Endothelium-derived relaxing factors: A focus on endothelium-derived hyperpolarizing factor(s)
Diabetes Mellitus, Type 2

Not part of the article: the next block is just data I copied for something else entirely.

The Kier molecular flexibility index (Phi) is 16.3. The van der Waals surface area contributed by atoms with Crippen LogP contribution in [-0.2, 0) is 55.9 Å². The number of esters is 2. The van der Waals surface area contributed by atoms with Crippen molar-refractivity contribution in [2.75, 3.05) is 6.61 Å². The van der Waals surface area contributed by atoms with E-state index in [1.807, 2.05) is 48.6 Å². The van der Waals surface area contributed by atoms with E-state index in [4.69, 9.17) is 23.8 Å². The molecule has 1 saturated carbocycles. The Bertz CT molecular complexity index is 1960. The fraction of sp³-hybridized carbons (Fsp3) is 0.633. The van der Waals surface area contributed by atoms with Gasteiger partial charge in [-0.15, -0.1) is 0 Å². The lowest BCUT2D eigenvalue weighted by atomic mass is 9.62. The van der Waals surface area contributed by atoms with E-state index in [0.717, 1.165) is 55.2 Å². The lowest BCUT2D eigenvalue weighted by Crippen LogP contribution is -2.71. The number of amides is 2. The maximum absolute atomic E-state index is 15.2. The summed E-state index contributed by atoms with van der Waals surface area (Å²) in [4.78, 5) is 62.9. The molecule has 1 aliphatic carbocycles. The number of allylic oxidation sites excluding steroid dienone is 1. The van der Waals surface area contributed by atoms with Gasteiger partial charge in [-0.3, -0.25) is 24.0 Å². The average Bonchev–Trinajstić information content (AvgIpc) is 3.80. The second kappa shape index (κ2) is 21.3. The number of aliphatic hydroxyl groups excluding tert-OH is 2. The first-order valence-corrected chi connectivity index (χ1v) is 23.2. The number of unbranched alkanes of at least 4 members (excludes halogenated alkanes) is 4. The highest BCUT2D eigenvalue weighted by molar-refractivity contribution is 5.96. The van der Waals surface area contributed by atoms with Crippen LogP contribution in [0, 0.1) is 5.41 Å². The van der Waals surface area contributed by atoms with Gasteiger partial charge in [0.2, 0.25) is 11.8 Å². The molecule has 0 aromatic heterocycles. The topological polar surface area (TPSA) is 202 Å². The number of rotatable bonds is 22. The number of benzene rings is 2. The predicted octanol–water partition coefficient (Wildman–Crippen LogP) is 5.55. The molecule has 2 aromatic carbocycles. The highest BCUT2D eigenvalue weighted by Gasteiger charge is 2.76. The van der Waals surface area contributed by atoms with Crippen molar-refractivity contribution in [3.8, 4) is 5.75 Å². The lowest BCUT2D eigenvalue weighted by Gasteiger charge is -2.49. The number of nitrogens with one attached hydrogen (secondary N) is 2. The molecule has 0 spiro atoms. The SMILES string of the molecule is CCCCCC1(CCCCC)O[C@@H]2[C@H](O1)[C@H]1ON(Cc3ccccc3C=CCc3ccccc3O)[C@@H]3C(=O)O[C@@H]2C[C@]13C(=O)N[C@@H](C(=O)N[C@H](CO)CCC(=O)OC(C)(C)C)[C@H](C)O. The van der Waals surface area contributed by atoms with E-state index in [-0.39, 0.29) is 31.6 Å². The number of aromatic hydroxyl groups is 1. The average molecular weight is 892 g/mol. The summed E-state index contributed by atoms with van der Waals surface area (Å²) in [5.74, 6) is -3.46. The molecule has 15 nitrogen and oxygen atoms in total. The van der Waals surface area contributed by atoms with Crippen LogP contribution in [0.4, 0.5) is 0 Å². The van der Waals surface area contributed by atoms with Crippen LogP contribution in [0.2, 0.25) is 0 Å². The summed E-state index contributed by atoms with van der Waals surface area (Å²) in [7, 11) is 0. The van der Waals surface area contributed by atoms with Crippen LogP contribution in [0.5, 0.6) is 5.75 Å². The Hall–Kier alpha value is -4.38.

Endothelium-derived hyperpolarizing factor (EDHF) is defined as the non-nitric oxide (NO) and non-prostacyclin (PGI2) substance that mediates endothelium-dependent hyperpolarization (EDH) of vascular smooth muscle cells (VSMC). Although both NO and PGI2 have been demonstrated to hyperpolarize VSMC by cGMP- and cAMP-dependent mechanisms, respectively, and in the case of NO by cGMP-independent mechanisms, a considerable body of evidence suggests that an additional cellular mechanism must exist that mediates EDH. Despite intensive investigation, there is no agreement as to the nature of the cellular processes that mediates the non-NO/PGI2 mediated hyperpolarization. Epoxyeicosatrienoic acids (EET), an endogenous anandamide, a small increase in the extracellular concentration of K+, and electronic coupling via myoendothelial cell gap junctions have all been hypothesized as contributors to EDH. An attractive hypothesis is that EDH is mediated via both chemical and electrical transmissions, however, the contribution from chemical mediators versus electrical transmission varies in a tissue- and species-dependent manner, suggesting vessel-specific specialization. If this hypothesis proves to be correct then the potential exists for the development of vessel and organ-selective vasodilators. Because endothelium-dependent vasodilatation is dysfunctional in disease states (i.e., atherosclerosis), selective vasodilators may prove to be important therapeutic agents.